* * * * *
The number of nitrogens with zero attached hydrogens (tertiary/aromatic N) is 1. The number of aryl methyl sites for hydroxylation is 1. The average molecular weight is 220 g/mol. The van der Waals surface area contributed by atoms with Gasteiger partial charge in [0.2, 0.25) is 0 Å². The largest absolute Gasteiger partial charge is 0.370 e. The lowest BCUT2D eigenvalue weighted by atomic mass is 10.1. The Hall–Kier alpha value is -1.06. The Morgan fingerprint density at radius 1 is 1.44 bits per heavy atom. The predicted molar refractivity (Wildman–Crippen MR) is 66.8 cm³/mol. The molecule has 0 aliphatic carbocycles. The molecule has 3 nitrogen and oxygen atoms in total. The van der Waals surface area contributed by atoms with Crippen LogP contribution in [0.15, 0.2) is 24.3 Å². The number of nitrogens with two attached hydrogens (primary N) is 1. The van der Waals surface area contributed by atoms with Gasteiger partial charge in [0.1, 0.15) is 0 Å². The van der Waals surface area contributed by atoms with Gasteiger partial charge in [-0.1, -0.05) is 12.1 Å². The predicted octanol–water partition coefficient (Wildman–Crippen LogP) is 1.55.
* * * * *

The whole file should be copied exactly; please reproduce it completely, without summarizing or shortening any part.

The number of nitrogens with zero attached hydrogens (tertiary/aromatic N) is 1. The number of aryl methyl sites for hydroxylation is 1. The average molecular weight is 220 g/mol. The van der Waals surface area contributed by atoms with Gasteiger partial charge in [0.2, 0.25) is 0 Å². The largest absolute Gasteiger partial charge is 0.370 e. The lowest BCUT2D eigenvalue weighted by atomic mass is 10.1. The Hall–Kier alpha value is -1.06. The Morgan fingerprint density at radius 1 is 1.44 bits per heavy atom. The predicted molar refractivity (Wildman–Crippen MR) is 66.8 cm³/mol. The molecule has 0 aliphatic carbocycles. The molecule has 3 nitrogen and oxygen atoms in total. The van der Waals surface area contributed by atoms with Crippen LogP contribution in [0.15, 0.2) is 24.3 Å². The number of nitrogens with two attached hydrogens (primary N) is 1. The van der Waals surface area contributed by atoms with Gasteiger partial charge in [0.1, 0.15) is 0 Å². The van der Waals surface area contributed by atoms with Gasteiger partial charge in [-0.1, -0.05) is 12.1 Å². The predicted octanol–water partition coefficient (Wildman–Crippen LogP) is 1.55.